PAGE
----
Albany rings bell for Restore NY, round five

Tunnel at the end of the blight: Albany's Restore NY Communities Initiative offers local governments financial assistance for redevelopment efforts.

Hempstead will host an informational meeting for Long Island municipalities craving a slice of Gov. Andrew Cuomo’s latest competitive-funding pie.

With $80 million up for grabs in Round 5 of the Restore NY Communities Initiative, the Empire State Development Corp. – Albany’s main economic-development engine – has scheduled three workshops around the state to educate would-be applicants on the urban-revitalization program.

All three informational workshops, including a Sept. 29 meeting at Hofstra University, are scheduled for late September. Round 5 officially opens Sept. 15, when applications and related materials will become available on the Restore NY Communities Initiative website.

The “intent to apply” deadline is Oct. 13 and final Round 5 applications are due to Empire State Development by Dec. 15.

Municipalities interested in submitting Round 5 applications are encouraged to attend one of the regional workshops. The Sept. 29 workshop is slated to begin at 10 a.m. in Hofstra University’s David S. Mack Student Center.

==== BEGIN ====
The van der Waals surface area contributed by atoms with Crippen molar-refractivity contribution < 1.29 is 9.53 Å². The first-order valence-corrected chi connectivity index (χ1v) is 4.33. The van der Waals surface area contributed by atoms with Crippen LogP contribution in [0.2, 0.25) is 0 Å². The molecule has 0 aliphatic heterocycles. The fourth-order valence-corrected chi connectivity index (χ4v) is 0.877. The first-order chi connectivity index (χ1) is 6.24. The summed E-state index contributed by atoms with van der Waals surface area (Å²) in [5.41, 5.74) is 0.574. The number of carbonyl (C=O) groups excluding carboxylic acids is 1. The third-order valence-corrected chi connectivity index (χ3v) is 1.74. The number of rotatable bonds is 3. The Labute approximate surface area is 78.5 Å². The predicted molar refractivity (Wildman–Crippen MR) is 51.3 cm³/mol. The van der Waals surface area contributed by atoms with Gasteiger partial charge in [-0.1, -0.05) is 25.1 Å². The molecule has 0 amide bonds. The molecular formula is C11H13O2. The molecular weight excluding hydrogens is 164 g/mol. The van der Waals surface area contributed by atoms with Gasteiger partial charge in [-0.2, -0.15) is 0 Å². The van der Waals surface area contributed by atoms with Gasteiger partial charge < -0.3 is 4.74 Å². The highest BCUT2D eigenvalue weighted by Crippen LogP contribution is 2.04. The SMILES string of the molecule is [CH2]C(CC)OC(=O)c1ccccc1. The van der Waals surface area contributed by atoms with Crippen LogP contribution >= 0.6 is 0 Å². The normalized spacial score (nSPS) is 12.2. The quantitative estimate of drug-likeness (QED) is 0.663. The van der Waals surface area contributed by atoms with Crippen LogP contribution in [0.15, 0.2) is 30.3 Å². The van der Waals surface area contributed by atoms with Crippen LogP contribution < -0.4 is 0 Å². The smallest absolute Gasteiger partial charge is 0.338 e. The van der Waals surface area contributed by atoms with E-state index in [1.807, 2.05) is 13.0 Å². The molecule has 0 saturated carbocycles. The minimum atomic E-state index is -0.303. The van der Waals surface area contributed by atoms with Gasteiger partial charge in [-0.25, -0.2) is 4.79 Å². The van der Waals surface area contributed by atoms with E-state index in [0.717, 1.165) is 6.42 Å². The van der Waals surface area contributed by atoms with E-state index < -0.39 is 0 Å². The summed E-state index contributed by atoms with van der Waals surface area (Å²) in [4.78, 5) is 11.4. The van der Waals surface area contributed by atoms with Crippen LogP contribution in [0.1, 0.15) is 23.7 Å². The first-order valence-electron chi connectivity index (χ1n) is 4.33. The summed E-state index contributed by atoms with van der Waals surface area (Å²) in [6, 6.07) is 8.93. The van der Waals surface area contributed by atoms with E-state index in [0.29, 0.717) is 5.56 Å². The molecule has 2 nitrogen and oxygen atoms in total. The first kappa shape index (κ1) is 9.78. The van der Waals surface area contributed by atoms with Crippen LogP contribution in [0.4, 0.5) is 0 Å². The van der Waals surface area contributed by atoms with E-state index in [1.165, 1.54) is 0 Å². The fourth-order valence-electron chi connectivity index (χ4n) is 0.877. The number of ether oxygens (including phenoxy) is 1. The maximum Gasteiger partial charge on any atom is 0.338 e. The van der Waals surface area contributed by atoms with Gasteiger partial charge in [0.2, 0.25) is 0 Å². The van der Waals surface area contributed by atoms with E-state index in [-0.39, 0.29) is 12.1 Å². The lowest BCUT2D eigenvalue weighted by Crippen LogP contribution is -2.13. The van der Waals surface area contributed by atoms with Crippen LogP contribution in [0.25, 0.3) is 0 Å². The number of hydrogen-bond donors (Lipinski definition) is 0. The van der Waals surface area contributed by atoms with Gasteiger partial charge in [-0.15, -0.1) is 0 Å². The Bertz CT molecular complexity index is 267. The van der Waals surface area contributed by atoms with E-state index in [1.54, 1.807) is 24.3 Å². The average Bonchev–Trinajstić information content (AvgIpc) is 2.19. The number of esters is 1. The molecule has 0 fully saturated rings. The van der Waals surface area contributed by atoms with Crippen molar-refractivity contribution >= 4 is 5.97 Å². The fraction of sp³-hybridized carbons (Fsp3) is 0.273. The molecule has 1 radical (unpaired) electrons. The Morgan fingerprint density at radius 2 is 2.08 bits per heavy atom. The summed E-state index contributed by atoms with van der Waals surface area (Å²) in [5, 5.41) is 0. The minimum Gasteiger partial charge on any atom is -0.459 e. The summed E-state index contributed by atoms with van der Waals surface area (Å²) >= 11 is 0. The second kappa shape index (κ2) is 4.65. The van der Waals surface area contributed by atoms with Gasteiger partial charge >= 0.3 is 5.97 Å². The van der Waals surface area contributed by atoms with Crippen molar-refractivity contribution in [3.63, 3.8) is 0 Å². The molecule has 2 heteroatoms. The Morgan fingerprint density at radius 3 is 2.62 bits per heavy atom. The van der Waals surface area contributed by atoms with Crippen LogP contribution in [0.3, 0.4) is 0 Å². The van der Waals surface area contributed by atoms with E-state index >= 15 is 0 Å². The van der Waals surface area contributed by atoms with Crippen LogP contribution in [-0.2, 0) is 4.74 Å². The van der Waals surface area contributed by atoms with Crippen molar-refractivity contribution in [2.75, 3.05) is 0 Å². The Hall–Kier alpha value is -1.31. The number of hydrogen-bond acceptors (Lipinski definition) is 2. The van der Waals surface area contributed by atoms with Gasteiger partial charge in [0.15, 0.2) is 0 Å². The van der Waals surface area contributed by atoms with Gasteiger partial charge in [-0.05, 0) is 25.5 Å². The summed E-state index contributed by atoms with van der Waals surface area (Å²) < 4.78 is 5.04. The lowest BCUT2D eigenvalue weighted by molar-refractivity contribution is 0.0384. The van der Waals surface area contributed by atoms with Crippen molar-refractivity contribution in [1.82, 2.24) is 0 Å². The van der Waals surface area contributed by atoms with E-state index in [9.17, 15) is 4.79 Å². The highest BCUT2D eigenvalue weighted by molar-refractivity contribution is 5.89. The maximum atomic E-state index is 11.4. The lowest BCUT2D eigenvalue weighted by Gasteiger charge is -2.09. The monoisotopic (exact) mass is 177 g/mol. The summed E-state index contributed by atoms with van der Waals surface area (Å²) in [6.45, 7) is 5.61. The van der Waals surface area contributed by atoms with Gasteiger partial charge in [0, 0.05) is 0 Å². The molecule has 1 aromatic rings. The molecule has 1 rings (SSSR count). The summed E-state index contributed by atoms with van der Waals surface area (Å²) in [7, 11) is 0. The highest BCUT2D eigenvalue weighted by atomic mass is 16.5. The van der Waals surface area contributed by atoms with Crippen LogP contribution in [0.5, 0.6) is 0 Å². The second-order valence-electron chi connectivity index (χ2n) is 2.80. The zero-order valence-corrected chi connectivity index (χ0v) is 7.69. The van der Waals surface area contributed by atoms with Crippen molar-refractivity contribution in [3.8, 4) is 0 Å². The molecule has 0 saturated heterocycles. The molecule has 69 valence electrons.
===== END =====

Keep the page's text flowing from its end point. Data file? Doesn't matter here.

Sessions are also scheduled for Sept. 25 in Schenectady and Sept. 26 in Rochester.

The Restore NY Communities Initiative provides local governments with financial assistance to support economic-development and neighborhood-revitalization efforts. Through four funding rounds, more than $300 million has been allocated to 200-plus projects around the state, according to Cuomo’s office, with a “strong emphasis” on economically distressed communities.

In January, three Long Island projects received a total of about $1.45 million through Round 4 of the Restore NY program, which spread roughly $40 million around the state. The Town of Riverhead and the Village of Port Jefferson each received $500,000 for renewal projects, while the Town of Hempstead was awarded $458,470 to help redevelop deteriorated properties along Grand Avenue.

Funded communities are “making strategic investments to help grow our local economies,” noted the governor, who encouraged town and village governments to apply for revitalization funding.

“Through this latest round of Restore NY, our most vulnerable areas will receive the support needed to reenergize and develop,” Cuomo said Thursday. “[Funding] supports the demolition and rehabilitation of blighted properties to improve our neighborhoods, entice new investment and support a stronger, more prosperous New York for all.”